In August 1960, Soviet dogs Belka and Strelka1 - accompanied by several mice - became the first animals to travel into space and return alive.
Belka and Strelka seen inside the Vostok capsule
Packed into their Vostok spacecraft, the space canines relied on some venerable technology to return to terra firma - technology which is still today ensuring a survivable, if not always soft, landing.
Right lads, we'll just tie a
capsule to that and we're away
The concept of the modern parachute first pops up in Renaissance Europe, with Leonardo da Vinci's famous sketch of c.1485 showing just how a man might float to Earth without doing himself some serious damage.
It wasn't until 1783 that Frenchman Louis-Sébastien Lenormand jumped from the tower of Montpellier observatory and lived both to tell the tale and invent the word "parachute".
It was thanks to the pioneering Lenormand, and continuous improvements to the parachute over the next 180 years, that Belka and Strelka walked away from their post-reentry fall from the skies, and paved the way for Yuri Gagarin's historic 1961 flight.
The Vostok capsule was basically a sphere covered in ablative heat shielding. The Soviets rejected the idea of a "conical" design (see Mercury, below) because that would require "an elaborate attitude control system" to keep the shielded blunt end of the cone facing Earth's atmosphere during reentry.2
Instead, scientists configured the Vostok's centre of gravity so the capsule would some have degree of predicable attitude. This was essential for manned missions because, amid concerns about the Vostok's landing velocity (for humans at least), even when slowed by its own parachute, it was decided that cosmonauts would be ejected from the capsule at some 7,000m to float independently groundwards.
Fortunately for Gagarin, his Vostok 3KA-3 was in the right orientation when the hatch was blown off explosively and he was projected into the atmosphere.
Gagarin's Vostok 3KA-3 capsule
Just one month after Gagarin's flight, Alan Shepard became the first American in space with the suborbital flight of his Freedom 7 Mercury capsule. The mission demonstrated two marked differences to the Soviet approach: the use of a truncated cone capsule; and a preference for splashdown over hitting the ground with a bump.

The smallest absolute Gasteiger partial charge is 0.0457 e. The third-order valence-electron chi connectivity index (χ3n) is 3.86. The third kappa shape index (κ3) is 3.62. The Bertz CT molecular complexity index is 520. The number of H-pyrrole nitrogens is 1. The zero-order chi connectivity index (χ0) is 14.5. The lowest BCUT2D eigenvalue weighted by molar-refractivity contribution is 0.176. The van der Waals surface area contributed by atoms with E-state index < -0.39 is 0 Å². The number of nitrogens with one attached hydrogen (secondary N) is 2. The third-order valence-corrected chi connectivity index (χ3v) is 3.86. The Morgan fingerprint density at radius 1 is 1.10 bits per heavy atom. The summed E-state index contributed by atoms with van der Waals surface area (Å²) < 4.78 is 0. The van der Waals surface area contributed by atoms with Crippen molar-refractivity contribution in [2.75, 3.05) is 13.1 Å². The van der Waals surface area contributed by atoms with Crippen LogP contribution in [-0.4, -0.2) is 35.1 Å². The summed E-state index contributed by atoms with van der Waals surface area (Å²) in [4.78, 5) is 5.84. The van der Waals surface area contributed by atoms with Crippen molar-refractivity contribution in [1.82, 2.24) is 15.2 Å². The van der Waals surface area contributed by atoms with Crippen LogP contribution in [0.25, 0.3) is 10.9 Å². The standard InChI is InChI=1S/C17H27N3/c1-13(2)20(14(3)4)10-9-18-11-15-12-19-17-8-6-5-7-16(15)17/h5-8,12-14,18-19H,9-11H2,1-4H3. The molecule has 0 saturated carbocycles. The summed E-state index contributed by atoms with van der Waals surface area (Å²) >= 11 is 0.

1959 cutaway illustration of the Mercury capsule. Pic: NASA
A tight squeeze: The Mercury and Vostok capsules. Pic: NASA
For the US, the vast Pacific off its western coast, and its long Atlantic seaboard, coupled to a sizeable Navy fleet including aircraft carriers, made the ocean a perfect landing site. The Soviets, lacking both carriers and suitable neighbouring stretches of sea, opted instead for the spacious land interior of their empire.
Mercury featured an inflatable landing-bag system situated behind the heat shield, which deployed just before splashdown to absorb some of the force as the capsule came down vertically. It also had additional bags to keep the vehicle upright in the water.
Nonetheless, a couple of months after Shepard hit the heights, the US splashdown policy almost cost Liberty Bell 7 pilot Gus Grissom his life. Following a 15-minute suborbital flight and descent, the capsule's hatch blew off unexpectedly, obliging the astronaut to make a quick exit.
Grissom almost drowned as his spacesuit filled with water, and the Liberty Bell 7 sank to the bottom of the briny.
Near misses aside, the Mercury's conical capsule, with its ablative heat shielding on the blunt end, facing the direction of reentry, proved an effective design.
Mercury evolved into the two-man Gemini, which in 1965-66 allowed ten manned missions as a prelude to Apollo. NASA scrubbed the Mercury landing-bag system in favour of a more horizontal splashdown orientation of the capsule...
Gemini 10 splashdown on 21 July 1966. Pic: NASA
...although flotation bags were still required:
Neil Armstrong and David Scott await recovery after the 1966 Gemini 8 mission. Pic: NASA